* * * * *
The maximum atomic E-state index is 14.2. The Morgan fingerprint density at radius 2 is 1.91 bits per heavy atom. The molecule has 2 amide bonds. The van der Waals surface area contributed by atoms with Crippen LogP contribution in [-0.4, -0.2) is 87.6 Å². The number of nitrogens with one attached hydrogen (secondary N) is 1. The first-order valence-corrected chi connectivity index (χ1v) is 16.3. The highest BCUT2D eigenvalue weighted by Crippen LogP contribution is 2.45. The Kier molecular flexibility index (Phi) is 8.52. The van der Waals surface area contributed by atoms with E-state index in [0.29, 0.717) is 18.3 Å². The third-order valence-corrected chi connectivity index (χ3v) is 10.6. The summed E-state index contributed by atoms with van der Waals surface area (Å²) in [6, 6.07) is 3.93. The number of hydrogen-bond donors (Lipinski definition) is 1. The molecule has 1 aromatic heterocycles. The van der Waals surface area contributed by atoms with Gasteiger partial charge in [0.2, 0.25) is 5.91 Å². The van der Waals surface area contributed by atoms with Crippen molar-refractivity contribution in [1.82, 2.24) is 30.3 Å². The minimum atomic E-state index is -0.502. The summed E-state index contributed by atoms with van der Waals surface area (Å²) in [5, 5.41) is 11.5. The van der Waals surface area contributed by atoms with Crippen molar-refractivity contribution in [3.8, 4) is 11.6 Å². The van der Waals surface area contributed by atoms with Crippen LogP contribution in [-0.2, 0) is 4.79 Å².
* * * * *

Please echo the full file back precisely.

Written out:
The maximum atomic E-state index is 14.2. The Morgan fingerprint density at radius 2 is 1.91 bits per heavy atom. The molecule has 2 amide bonds. The van der Waals surface area contributed by atoms with Crippen LogP contribution in [-0.4, -0.2) is 87.6 Å². The number of nitrogens with one attached hydrogen (secondary N) is 1. The first-order valence-corrected chi connectivity index (χ1v) is 16.3. The highest BCUT2D eigenvalue weighted by Crippen LogP contribution is 2.45. The Kier molecular flexibility index (Phi) is 8.52. The van der Waals surface area contributed by atoms with E-state index in [0.29, 0.717) is 18.3 Å². The third-order valence-corrected chi connectivity index (χ3v) is 10.6. The summed E-state index contributed by atoms with van der Waals surface area (Å²) in [6, 6.07) is 3.93. The number of hydrogen-bond donors (Lipinski definition) is 1. The molecule has 1 aromatic heterocycles. The van der Waals surface area contributed by atoms with Gasteiger partial charge in [0.2, 0.25) is 5.91 Å². The van der Waals surface area contributed by atoms with Crippen molar-refractivity contribution in [1.82, 2.24) is 30.3 Å². The minimum atomic E-state index is -0.502. The summed E-state index contributed by atoms with van der Waals surface area (Å²) in [5, 5.41) is 11.5. The van der Waals surface area contributed by atoms with Crippen molar-refractivity contribution in [3.8, 4) is 11.6 Å². The van der Waals surface area contributed by atoms with Crippen LogP contribution in [-0.2, 0) is 4.79 Å².